Physicists at the National Institute of Standards and Technology (NIST) have, for the first time, linked the quantum properties of two separated ions (electrically charged atoms) by manipulating them with microwaves instead of the usual laser beams. The feat raises the possibility of replacing today's complex, room-sized quantum computing "laser parks" with miniaturized, commercial microwave technology similar to that used in smart phones.
Microwaves have been used in past experiments to manipulate single ions, but the NIST group is the first to position microwaves sources close enough to the ions—just 30 micrometers away—and create the conditions enabling entanglement, a quantum phenomenon expected to be crucial for transporting information and correcting errors in quantum computers.
Described in the August 11, 2011, issue of Nature,* the experiments integrate wiring for microwave sources directly on a chip-sized ion trap and use a desktop-scale table of lasers, mirrors and lenses that is only about one-tenth of the size previously required. Low-power ultraviolet lasers still are needed to cool the ions and observe experimental results but might eventually be made as small as those in portable DVD players. Compared to complex, expensive laser sources, microwave components could be expanded and upgraded more easily to build practical systems of thousands of ions for quantum computing and simulations.
"It's conceivable a modest-sized quantum computer could eventually look like a smart phone combined with a laser pointer-like device, while sophisticated machines might have an overall footprint comparable to a regular desktop PC," says NIST physicist Dietrich Leibfried, a co-author of the new paper.
Quantum computers would harness the unusual rules of quantum physics to solve certain problems—such as breaking today's most widely used data encryption codes—that are currently intractable even with supercomputers. A nearer-term goal is to design quantum simulations of important scientific problems, to explore quantum mysteries such as high-temperature superconductivity, the disappearance of electrical resistance in certain materials when sufficiently chilled.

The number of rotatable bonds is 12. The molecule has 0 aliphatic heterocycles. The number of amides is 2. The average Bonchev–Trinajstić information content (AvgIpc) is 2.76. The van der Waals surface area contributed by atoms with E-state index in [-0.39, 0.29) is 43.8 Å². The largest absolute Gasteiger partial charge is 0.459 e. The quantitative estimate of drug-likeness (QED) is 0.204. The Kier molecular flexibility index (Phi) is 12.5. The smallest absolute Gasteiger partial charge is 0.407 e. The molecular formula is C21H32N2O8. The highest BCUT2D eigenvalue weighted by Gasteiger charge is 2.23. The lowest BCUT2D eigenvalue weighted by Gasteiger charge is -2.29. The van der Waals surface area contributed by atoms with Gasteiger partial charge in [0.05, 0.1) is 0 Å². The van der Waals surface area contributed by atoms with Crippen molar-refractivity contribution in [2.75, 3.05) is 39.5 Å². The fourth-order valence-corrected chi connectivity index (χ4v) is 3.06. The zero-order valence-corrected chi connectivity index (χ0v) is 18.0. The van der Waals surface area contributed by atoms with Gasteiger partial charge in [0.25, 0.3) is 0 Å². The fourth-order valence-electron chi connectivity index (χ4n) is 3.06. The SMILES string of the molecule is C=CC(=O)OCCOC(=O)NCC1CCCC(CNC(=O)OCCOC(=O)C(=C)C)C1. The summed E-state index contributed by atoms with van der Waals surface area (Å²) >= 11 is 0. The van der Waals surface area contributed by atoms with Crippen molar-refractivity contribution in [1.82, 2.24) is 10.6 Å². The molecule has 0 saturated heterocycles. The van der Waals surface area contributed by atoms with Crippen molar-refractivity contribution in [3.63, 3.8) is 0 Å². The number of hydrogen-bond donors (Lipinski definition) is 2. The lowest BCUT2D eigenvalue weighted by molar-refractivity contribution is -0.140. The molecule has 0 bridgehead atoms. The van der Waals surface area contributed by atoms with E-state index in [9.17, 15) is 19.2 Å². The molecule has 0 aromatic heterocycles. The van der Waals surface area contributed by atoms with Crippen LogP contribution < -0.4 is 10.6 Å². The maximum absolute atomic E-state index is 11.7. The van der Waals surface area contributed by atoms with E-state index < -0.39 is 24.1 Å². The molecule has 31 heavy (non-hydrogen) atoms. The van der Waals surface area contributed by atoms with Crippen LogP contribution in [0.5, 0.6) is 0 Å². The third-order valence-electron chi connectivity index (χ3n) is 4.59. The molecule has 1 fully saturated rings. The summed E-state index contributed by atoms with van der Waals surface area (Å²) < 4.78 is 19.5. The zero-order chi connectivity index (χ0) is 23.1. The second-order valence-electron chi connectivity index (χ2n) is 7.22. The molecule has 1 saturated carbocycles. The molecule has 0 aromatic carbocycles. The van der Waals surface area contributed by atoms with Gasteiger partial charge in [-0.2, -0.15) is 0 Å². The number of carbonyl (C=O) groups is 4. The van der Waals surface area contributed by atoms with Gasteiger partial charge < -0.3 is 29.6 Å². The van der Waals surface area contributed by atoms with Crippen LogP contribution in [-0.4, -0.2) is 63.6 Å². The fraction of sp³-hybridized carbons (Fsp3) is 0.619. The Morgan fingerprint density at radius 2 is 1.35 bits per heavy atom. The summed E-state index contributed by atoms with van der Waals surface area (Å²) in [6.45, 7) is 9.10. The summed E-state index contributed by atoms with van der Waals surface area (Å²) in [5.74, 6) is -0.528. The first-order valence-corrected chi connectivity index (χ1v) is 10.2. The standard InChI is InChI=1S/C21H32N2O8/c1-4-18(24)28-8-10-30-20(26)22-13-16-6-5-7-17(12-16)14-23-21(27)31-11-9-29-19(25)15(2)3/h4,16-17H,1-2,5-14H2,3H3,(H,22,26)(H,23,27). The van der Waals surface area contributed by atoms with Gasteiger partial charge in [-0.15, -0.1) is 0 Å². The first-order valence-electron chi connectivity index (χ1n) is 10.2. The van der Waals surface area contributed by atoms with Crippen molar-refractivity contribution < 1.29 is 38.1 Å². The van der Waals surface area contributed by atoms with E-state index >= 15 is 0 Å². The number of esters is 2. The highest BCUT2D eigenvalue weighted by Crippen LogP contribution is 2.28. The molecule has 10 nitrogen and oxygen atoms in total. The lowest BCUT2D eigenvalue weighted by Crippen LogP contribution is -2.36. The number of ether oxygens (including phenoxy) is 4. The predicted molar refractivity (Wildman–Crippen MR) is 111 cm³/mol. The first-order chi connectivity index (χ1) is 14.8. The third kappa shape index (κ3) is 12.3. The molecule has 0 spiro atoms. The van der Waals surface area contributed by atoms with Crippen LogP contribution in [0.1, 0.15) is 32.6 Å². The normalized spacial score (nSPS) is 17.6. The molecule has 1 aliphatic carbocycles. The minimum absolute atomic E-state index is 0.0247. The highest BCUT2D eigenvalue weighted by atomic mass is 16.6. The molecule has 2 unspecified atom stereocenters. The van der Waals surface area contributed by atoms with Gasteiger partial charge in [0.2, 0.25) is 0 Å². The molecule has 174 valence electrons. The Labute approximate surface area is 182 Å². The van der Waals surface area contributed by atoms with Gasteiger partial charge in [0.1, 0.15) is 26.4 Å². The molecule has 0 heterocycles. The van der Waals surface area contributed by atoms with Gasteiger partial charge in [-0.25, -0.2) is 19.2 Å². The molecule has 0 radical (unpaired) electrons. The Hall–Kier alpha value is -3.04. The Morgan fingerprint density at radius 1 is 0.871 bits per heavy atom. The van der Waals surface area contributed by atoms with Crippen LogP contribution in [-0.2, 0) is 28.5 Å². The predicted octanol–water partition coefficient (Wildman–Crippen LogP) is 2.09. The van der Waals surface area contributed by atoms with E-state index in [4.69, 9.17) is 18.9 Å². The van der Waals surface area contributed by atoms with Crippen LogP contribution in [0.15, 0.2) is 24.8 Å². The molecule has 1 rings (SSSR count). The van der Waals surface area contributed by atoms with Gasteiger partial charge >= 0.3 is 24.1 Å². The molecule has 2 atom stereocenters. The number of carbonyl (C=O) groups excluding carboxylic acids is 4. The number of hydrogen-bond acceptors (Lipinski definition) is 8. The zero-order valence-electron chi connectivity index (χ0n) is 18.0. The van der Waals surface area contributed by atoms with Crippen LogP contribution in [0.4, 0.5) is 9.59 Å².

Ions are a leading candidate for use as quantum bits (qubits) to hold information in a quantum computer. Although other promising candidates for qubits—notably superconducting circuits, or "artificial atoms"—are manipulated on chips with microwaves, ion qubits are at a more advanced stage experimentally in that more ions can be controlled with better accuracy and less loss of information.
The use of microwaves reduces errors introduced by instabilities in laser beam pointing and power as well as laser-induced spontaneous emissions by the ions. However, microwave operations need to be improved to enable practical quantum computations or simulations. The NIST researchers achieved entanglement 76 percent of the time, well above the minimum threshold of 50 percent defining the onset of quantum properties but not yet competitive with the best laser-controlled operations at 99.3 percent.
The research was supported by the Intelligence Advanced Research Projects Activity, Office of Naval Research, Defense Advanced Research Projects Agency, National Security Agency and Sandia National Laboratories.
For more details, see the NIST Aug. 11 news announcement "NIST Physicists 'Entangle' Two Atoms Using Microwaves for the First Time" at www.nist.gov/pml/div688/microwave-quantum-081011.cfm.